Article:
Plum Traveling Suit: Kat's perfectly suited for 19th-century Egypt in this stylish skirt and peplum jacket. The outfit is a mix of plum and gold florals, with velvet and braid trim. Comes with blouse, boots and socks.

Excavation Accessories: A handy set on desert digs. The straw hat shelters Kat from the hot sun, while the backpack holds the fragment she found and her pick for unearthing finds.

Egyptian Furnishings: Shopping the market of Minya, Kat spots two handsome pieces: a wooden trunk and a colorful fringed rug.

Egyptian Treasures: Four reminders of Egypt's rich past: pharaoh's crook, hawk-headed burial pot, serving tray and statue of an Egyptian cat. 

Kat's Mongolian Adventure

Kat and the Emperor's Gift: Kat and Jessie travel to Kublai Khan's court in ancient China, where their arrival sets off a power struggle. Caught in the middle are Kat's new friends, Princess Cocachin and Marco Polo the explorer. While Chin is being forced to leave China to marry a cruel man, Marco is forbidden to depart. But when Kat tries to help them, a crafty enemy plots to trap her in the past.

Blue Velvet Gown: For Kublai Khan's dinner, Kat wears this deep blue velvet dress with trailing skirt. Comes with sash and red lace-up slippers.

Silk Coat and Cap: An exotic addition to Kat's dress. The pleated coat, cut longer in back for dramatic flair, is magnificently matched by the silk cap.

Statue and Banner: Two striking pieces from the Khan's court: running horse statue and bold banner.

Mongolian Winter Outfit: Kat's cozy ermine-look coat is trimmed with black fur at the cuffs and collar. Comes with suede-look cap and boots, also edged in black fur.

Oriental Treasures: Four Oriental objects crafted with extraordinary beauty: floral teapot, two teacups, green perfume bottle, umber vase.

Kat's Renaissance Adventure

Kat and the Missing Notebooks: In Renaissance Italy, Kat tries to get a young artist apprenticed to Leonardo da Vinci. But her scheme is derailed by the theft of da Vinci's notebooks -- which she shares blame for. And more than her friend's career is at stake. Unless Kat finds the books, a spy may execute an evil plot and a masterpiece may be lost.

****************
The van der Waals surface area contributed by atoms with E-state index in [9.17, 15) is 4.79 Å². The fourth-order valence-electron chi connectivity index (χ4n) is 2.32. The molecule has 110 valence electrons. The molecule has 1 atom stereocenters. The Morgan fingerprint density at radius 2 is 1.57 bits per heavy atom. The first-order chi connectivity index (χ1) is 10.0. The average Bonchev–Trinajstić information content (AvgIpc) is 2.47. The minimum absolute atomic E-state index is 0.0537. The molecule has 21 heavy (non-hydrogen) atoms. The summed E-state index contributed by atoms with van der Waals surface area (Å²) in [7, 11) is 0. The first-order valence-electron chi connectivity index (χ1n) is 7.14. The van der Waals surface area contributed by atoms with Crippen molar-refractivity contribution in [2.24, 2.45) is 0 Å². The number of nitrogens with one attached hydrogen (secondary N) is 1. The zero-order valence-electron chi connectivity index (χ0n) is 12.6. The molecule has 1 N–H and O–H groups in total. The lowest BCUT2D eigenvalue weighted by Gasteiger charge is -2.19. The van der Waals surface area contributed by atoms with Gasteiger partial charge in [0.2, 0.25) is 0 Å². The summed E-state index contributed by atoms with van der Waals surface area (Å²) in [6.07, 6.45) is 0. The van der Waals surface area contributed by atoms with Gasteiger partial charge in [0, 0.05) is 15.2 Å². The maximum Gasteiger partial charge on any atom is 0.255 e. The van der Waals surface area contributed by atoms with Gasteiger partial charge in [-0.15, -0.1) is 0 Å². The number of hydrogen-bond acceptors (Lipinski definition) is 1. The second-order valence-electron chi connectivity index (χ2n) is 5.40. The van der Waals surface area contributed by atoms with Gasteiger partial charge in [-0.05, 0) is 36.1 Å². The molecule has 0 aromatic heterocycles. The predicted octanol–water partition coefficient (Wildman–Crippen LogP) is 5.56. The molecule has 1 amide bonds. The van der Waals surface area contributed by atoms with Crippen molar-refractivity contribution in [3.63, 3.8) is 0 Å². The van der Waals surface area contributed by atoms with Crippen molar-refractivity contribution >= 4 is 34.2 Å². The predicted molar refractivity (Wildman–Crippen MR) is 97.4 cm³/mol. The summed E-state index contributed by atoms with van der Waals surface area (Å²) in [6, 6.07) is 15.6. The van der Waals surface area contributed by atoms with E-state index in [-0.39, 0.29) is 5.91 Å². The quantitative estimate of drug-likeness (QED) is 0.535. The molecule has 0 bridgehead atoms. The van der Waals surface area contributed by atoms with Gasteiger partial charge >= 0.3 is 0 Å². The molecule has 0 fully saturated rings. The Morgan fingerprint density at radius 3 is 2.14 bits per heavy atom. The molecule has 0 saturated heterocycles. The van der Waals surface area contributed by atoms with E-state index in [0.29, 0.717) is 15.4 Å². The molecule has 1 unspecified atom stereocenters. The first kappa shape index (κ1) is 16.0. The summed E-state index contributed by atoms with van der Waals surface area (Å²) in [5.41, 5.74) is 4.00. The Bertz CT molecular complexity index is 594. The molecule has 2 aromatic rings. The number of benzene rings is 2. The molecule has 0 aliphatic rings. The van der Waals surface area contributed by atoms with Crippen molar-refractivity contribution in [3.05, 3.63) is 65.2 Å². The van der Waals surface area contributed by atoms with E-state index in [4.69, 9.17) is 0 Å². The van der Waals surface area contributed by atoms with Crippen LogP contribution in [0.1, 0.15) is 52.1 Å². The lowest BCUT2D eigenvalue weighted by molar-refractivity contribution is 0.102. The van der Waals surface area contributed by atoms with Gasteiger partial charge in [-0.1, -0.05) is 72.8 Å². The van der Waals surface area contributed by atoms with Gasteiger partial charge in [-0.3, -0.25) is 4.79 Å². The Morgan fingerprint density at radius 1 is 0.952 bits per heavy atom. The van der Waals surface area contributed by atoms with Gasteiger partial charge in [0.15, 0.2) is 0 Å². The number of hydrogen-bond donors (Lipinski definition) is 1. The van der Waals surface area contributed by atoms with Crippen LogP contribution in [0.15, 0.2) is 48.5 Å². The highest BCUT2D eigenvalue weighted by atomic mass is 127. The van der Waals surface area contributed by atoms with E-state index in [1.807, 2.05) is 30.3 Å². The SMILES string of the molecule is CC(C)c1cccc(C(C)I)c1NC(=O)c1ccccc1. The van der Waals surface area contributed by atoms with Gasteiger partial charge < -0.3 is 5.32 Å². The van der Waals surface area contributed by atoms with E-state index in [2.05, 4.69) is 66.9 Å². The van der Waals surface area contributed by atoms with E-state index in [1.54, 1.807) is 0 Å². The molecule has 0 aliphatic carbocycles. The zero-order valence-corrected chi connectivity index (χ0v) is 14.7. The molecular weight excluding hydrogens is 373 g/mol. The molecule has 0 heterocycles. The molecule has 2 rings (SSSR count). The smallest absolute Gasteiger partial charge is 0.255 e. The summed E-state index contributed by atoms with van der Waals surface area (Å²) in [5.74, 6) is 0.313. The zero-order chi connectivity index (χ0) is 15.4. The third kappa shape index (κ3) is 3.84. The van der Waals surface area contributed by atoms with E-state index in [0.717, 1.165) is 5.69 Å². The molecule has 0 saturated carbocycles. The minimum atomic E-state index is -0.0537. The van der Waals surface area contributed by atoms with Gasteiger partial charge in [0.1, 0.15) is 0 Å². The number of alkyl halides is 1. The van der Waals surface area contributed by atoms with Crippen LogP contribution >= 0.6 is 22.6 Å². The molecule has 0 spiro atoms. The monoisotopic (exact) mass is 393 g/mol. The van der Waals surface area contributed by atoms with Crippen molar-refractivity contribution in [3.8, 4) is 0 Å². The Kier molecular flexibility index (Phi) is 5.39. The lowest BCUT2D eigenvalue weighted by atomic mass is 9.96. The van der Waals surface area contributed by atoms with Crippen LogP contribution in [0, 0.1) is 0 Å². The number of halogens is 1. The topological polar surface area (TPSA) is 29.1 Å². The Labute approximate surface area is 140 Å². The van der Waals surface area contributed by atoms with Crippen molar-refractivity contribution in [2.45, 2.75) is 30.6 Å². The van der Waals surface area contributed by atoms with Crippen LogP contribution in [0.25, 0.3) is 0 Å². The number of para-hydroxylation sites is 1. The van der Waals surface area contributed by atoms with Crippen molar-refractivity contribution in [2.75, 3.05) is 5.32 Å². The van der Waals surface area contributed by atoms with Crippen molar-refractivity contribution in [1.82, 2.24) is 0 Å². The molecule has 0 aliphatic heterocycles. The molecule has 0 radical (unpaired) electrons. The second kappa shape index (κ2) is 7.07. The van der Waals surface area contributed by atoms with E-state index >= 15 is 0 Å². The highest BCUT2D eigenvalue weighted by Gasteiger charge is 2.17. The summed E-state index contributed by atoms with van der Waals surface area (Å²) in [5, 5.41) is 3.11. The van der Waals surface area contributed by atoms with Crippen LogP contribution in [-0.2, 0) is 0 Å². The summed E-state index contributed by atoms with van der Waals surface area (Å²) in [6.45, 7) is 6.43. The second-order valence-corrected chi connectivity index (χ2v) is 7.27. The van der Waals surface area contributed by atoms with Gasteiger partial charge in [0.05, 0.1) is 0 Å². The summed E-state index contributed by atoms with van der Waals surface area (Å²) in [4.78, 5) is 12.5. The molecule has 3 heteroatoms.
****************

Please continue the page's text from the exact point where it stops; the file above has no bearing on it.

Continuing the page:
Satin Gown and Accessories: Kat is breathtaking in a gown of midnight blue with ice-blue overskirt and matching slippers. A delicate drawstring bag and beaded headpiece complete her elegant outfit.

Florentine Treasures: Three mementos of Florence: leather-look satchel, cloth-bound artist's sketchbook and ornate wooden chest with domed lid.

I am especially interested in her Egyptian and Mongolian adventures. Have you explored time with Kat?

Tuesday, January 21

To Echo with love
Heads up on a new doll blog.

My Dear Friend Echo has started her own blog, From Echo With Love.

I love Echo. She has a wicked sense of style and appreciates Yours Truly, too.

Hello! Thanks so much for coming to my blogsite. I'm Echo and I love visual art and design! Some of my favorite types of art include painting (with all different mediums), photography, and sculpting. I also enjoy crocheting and doing graphic design and illustration. I created this little website so I could share some of the things that I have created and I hope you like what I share.

Thanks so much for visiting my site and please don't hesitate to look around and stay awhile if you like! I LOVE sharing what I create and design and I hope I inspire YOU to create some art and share it too.

She's starting her own Etsy site soon, too. I can't wait to see what she has to offer!

I'm hoping for a steampunk jacket for me.

Sunday, January 19


Momma and I have been longtime Sherlock Holmes fans, and we've especially enjoyed the recent treatments in both Sherlock and Elementary.

We especially enjoyed Sherlock's Season One episode, The Blind Banker, because the teapots that Momma collects had a starring role.

Some internet sleuthing told us the teapots for the show were indeed Yixing and were supplied by the British tea company, Canton Tea Club.

A few months ago the production team for Sherlock (the new BBC series) approached us for some authentic Chinese teaware including yixing teapots that would comfortably pass for priceless museum artifacts. The star of the piece was our Shi Piao yixing teapot, ably supported by our bamboo tea accessories all used so tenderly by the beautiful but tragic Chinese heroine in her role as a Tea Master.

Remind me to tell you someday about the more than 100 teapots Momma has, including one from the 18th century.


This week in the Civil War: Jan. 19, 1864

Fighting in Tennessee